A healthful diet can set you free from your food addictions and allow you to lose your toxic hunger. The food cravings will end and you will be able to stop overeating. Then, you will be back in contact with true hunger. When you achieve that, you will be able to accurately sense the calories you need to maintain your health and lean body.
I want to reiterate that as you adopt a high-nutrient eating-style by eating lots of healthy foods, it is common to go through an adjustment period in which you experience fatigue, weakness, lightheadedness, headaches, gas, and other mild symptoms. This generally lasts less than a week. Don’t panic or buy into the myth that to get relief you need more heavy or stimulating foods, such as high-protein foods, sweets, or coffee.
The feelings associated with these symptoms are not how true hunger feels. It is our unhealthy tendency to eat without experiencing true hunger that has caused us to become overweight in the first place. To have become overweight, a person’s food cravings, recreational eating, and other addictive drives that induce eating had to come into play. Poor nutrition causes these cravings, and nutritional excellence helps normalize or remove them. You will no longer need to overeat when you eat healthfully.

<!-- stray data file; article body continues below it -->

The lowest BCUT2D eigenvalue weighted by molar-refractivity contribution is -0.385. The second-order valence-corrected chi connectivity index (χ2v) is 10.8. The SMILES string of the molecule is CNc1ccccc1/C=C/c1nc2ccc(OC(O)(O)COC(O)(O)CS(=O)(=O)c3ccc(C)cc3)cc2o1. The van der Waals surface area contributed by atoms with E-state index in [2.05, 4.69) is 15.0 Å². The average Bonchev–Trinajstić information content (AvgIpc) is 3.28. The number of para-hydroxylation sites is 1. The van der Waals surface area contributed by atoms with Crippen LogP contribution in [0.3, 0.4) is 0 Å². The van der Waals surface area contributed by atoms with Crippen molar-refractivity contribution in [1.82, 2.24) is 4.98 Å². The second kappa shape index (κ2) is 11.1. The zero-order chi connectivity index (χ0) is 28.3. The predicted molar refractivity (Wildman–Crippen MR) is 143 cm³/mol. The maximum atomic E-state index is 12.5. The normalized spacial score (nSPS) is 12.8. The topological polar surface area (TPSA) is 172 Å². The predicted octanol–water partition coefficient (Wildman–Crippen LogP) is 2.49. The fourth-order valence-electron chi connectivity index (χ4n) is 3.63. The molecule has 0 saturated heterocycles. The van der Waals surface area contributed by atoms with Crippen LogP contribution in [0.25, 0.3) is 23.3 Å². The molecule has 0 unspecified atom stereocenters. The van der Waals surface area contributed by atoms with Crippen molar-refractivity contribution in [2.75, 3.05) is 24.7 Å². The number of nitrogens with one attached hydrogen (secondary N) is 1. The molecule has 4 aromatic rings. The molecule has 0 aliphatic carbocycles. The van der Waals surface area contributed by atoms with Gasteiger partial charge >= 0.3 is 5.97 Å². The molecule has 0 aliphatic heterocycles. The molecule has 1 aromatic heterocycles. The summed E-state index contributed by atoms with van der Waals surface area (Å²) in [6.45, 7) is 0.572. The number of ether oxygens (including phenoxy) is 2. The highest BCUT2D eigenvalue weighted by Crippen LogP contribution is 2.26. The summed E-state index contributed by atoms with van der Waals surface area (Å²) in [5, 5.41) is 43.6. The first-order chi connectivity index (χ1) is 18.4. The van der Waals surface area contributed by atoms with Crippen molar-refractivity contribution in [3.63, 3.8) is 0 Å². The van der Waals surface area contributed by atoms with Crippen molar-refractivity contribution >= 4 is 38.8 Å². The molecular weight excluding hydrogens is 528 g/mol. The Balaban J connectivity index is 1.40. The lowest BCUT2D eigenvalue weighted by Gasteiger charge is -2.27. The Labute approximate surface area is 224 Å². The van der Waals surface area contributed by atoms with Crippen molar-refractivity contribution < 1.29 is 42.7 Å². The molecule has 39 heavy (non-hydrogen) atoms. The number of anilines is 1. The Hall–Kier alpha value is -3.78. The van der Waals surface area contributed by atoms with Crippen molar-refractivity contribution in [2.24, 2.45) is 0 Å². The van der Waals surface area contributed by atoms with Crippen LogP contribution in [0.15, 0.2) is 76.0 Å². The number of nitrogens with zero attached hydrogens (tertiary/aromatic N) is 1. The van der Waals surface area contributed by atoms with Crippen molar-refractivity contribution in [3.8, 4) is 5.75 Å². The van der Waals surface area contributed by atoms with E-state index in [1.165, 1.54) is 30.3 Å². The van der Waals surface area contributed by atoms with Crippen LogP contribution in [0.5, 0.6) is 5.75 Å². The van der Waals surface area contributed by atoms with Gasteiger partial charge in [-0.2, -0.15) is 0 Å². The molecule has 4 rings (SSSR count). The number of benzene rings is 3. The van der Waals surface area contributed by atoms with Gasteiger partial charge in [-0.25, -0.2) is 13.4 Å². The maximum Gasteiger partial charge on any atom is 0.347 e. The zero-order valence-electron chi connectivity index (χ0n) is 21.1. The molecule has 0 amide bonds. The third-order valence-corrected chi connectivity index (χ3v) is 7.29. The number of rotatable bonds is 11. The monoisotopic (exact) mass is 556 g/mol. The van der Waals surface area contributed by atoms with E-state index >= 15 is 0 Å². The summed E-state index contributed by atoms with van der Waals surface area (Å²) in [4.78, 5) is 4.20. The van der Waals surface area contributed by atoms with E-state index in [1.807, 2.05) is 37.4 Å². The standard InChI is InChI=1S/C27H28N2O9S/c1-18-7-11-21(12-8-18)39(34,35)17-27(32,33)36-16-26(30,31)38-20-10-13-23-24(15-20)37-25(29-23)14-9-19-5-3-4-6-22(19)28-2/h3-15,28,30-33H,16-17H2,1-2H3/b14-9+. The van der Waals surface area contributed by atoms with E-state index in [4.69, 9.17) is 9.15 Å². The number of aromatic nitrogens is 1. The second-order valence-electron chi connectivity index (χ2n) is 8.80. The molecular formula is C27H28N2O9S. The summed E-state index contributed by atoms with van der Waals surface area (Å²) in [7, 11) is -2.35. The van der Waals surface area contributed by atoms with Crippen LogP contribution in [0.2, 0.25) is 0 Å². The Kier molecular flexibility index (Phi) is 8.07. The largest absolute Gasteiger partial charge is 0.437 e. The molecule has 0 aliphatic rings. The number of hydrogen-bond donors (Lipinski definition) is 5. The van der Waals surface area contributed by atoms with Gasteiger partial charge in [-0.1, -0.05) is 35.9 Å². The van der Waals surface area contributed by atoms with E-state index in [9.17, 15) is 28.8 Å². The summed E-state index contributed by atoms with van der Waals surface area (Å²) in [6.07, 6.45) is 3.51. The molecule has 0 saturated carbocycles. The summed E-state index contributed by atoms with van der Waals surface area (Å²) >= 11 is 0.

True hunger is not felt in the stomach or the head. When you eat healthfully and don’t overeat, you eventually are able to sense true hunger and accurately assess your caloric needs. Once your body attains a certain level of better health, you will begin to feel the difference between true hunger and just eating due to desire, boredom, stress, or withdrawal symptoms. While the best way to understand true hunger is to experience it for yourself. It has three primary characteristics:
- A sensation in your throat.
- Increased salivation.
- A dramatically-heightened taste sensation.
Not only will being in touch with true hunger help you reach your ideal weight, but you will feel well whether you eat or whether you delay eating or skip a meal.
This is an excerpt from Dr. Fuhrman’s book Eat For Health.
Image credit: frangrit